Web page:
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I consider activism a civic responsibility. Right now I’m working on:

  1. Reducing barriers to entry for participation in democracy. I have worked on Resistbot, which allows you to write letters to your state representatives and your local paper via text message.
  2. Making healthcare available to everyone. Everyone should have the opportunity to take care of their health and their family’s health without going bankrupt. I work with an organization called Right Care Alliance to advocate on behalf of patients confronting artificially inflated drug prices.
  3. Fighting racial injustice in the American punitive system. The American justice system overwhelmingly targets, prosecutes, and punishes black people, and then sells prison labor far below minimum wage to corporations—distributing benefits from the disempowered and disenfranchised to the already rich. I have worked with SURJ (training team) on this in Chicago. Another organization doing excellent work on this in Chicago is CPAC. I have worked on an app that helps people incarcerated for marijuana charges appeal their sentences where marijuana is now legal (and lucrative) in the U.S.
  4. Self-education. You would be amazed how much we’ve been conditioned to accept a biased system as a given. I could recommend you a number of books on this, and I can refer you to other activists who also have excellent book lists.

“Hey, my organization works on one of those things!” Fantastic. I’d love to help. These are the activities I’m definitely willing to do:

  1. Write code. This is mostly what I do. I’m pretty good at it and I don’t get tired of it (yet). I look for a few things in an open source or service project before I contribute. We can discuss that offline.
  2. Recruit within my network. I know great people who might like to help you out. I’m happy to reach out to them. I am not good at recruiting strangers on the street—I’m not a conversation starter.
  3. Translate. I speak Spanish fluently and Arabic proficiently. I interpreted for volunteer attorneys at ORD during the travel ban, and I’ve interpreted for World Relief refugee families at the doctor’s office, the post office, and the DMV. I have some other friends who did this with me, now located across Chicago and New York. I can reach out to them for you as well.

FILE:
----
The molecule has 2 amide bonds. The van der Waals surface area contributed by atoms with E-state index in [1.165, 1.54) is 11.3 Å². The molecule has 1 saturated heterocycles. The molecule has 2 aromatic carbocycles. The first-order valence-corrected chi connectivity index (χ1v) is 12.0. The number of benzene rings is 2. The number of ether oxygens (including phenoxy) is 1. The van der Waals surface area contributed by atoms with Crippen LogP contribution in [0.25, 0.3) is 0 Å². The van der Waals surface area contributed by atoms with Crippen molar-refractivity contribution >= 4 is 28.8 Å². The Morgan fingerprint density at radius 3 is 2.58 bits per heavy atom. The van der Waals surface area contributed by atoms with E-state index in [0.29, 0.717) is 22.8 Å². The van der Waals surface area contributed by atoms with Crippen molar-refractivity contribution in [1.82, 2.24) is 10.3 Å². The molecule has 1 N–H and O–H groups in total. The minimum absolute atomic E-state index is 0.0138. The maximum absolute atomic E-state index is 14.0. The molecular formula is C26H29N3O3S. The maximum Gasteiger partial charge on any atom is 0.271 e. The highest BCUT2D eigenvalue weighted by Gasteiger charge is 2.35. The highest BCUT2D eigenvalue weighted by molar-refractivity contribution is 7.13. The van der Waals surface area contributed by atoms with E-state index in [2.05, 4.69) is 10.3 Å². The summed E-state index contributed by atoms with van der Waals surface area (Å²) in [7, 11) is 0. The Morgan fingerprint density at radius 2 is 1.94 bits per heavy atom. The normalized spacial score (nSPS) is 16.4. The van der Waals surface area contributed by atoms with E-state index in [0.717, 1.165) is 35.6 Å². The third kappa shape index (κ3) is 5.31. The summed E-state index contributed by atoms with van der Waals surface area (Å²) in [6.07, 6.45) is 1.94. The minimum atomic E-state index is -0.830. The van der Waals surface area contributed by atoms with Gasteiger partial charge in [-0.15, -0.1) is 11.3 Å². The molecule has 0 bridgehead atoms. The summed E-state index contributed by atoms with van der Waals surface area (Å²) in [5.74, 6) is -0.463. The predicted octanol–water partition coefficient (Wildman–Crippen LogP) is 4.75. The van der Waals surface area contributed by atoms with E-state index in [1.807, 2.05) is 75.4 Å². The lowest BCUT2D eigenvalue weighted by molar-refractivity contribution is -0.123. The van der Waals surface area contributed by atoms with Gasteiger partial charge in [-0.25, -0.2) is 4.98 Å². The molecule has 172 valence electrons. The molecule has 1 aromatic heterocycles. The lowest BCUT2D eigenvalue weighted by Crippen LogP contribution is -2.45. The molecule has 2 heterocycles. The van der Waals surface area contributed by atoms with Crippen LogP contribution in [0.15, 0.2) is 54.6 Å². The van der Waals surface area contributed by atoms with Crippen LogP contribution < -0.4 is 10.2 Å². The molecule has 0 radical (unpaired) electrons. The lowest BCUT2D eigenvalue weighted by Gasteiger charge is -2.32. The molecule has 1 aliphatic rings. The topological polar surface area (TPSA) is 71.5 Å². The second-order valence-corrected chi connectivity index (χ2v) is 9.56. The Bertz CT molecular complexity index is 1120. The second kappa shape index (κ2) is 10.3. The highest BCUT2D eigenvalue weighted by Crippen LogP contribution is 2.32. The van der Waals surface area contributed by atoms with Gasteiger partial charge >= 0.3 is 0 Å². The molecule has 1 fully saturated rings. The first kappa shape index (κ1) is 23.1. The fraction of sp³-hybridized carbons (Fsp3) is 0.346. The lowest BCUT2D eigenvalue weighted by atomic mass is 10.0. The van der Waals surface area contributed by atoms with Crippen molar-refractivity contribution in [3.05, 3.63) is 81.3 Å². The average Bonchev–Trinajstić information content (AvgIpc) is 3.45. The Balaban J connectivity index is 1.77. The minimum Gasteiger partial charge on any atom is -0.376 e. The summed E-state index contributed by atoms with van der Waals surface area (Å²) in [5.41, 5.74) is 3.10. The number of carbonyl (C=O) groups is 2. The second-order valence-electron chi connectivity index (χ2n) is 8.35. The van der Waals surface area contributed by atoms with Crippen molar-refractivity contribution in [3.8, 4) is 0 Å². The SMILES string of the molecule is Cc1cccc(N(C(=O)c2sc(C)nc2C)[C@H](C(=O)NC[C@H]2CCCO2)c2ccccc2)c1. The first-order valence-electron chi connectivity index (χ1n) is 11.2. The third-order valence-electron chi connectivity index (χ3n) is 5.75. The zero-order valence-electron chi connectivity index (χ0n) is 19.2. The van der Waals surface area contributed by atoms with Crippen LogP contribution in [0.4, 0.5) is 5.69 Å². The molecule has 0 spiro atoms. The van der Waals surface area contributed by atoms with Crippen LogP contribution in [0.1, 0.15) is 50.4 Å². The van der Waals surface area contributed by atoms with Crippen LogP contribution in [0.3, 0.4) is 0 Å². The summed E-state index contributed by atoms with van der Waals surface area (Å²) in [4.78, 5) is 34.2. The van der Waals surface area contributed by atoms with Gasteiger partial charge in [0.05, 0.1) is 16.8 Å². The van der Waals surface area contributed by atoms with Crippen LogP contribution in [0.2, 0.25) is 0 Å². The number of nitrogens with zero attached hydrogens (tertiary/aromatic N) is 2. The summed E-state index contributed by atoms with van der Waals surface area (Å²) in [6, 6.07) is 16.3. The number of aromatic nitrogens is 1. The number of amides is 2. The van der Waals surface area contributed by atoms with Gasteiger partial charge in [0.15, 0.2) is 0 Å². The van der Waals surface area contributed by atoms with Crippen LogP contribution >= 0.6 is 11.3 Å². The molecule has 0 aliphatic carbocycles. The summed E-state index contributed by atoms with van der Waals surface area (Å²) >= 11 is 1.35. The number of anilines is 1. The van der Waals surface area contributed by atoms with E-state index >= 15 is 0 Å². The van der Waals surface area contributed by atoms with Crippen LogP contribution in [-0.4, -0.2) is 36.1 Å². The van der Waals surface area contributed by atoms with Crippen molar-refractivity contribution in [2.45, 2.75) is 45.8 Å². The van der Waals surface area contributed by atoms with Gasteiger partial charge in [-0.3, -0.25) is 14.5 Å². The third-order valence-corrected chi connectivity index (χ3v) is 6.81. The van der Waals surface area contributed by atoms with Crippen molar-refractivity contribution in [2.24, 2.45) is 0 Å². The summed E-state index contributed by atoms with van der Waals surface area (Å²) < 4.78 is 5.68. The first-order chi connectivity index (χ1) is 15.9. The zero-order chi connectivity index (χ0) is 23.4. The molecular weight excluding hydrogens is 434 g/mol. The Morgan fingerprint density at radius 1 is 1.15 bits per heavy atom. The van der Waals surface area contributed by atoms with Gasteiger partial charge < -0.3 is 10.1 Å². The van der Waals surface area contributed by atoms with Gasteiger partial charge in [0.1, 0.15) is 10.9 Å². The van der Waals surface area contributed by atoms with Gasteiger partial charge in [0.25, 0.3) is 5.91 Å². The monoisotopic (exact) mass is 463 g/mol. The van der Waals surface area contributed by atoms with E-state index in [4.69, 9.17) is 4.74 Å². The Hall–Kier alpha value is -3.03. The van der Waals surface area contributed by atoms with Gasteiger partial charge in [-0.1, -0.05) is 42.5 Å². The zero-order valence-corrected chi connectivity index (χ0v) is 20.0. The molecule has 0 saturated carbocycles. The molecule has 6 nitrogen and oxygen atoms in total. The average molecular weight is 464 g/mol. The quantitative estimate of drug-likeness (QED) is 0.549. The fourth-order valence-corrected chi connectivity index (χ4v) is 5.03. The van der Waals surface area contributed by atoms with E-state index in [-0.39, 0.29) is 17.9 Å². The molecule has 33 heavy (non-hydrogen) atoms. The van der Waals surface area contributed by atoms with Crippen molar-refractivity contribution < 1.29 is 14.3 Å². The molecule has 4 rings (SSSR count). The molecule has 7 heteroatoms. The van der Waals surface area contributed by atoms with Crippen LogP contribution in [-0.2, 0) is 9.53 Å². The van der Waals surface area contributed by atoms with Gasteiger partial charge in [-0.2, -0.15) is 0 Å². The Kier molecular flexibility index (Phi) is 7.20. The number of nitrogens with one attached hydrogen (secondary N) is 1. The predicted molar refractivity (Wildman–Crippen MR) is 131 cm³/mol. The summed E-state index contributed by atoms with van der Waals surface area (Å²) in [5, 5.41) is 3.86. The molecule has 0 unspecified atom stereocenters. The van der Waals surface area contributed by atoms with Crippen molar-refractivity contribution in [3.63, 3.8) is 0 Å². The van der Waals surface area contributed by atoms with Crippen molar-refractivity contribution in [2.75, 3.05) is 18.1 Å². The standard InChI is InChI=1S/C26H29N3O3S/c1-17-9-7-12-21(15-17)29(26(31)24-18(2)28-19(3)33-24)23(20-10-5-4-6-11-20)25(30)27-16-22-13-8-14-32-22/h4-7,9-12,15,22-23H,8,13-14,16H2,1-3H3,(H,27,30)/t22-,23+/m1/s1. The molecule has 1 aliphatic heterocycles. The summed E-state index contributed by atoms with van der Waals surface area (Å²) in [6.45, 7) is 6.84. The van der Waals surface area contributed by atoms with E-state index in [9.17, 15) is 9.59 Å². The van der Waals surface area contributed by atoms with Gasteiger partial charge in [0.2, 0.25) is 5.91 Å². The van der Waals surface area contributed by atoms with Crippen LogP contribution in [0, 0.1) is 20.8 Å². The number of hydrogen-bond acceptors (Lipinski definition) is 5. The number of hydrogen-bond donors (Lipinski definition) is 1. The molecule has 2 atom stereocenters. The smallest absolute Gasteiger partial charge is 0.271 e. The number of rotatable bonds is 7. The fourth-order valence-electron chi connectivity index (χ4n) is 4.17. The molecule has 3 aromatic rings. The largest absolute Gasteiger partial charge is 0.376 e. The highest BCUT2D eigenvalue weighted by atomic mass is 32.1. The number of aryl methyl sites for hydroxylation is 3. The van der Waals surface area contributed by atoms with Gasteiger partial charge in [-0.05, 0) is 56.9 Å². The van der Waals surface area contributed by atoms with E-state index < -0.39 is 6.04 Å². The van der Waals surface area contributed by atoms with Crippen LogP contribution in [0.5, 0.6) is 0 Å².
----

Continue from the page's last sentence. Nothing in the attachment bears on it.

4. Jail Support. If your group is planning to attend a protest, I can collect target members’ contact information as well as small possessions, snacks and other comforts, etc. If someone gets held, I can bring these things to the jail for them and await their release. I have my own combination lock box for phones and other valuables, and I can provide references with whom I have participated in protests before. I typically keep my own phone and ID outside the lock box so I can film at the protest if needed and so I can identify myself at the jail without compromising anyone else’s valuables.

Things I might do:

  1. Participate in a protest. The protest has to be well-organized for my participation to add value. I expect to know who the spokespeople are (by sight in person, not name or picture), what I’m expected to do, and how long I will be needed. I can do both green and yellow roles.
  2. Some other specific thing you have in mind. Let me know what it is if it’s not on this list, and we’ll figure out if it can work.

I won’t:

  1. Speak on behalf of an underrepresented group to which I do not belong. I’d prefer to pass the mic to a member of that group.
  2. Be any kind of organizer. In my experience, these roles (particularly when occupied by young or inexperienced organizers) get so caught up in language and/or administration that they lose focus on the activism. It’s a plus if the organizers of your group are a) from the group you’re advocating for, b) older than 35, and c) experienced in activism.
  3. Drive. I do not drive often. I cannot confidently drive other people around in a high-stakes scenario. Believe me, you don’t want me doing this, either.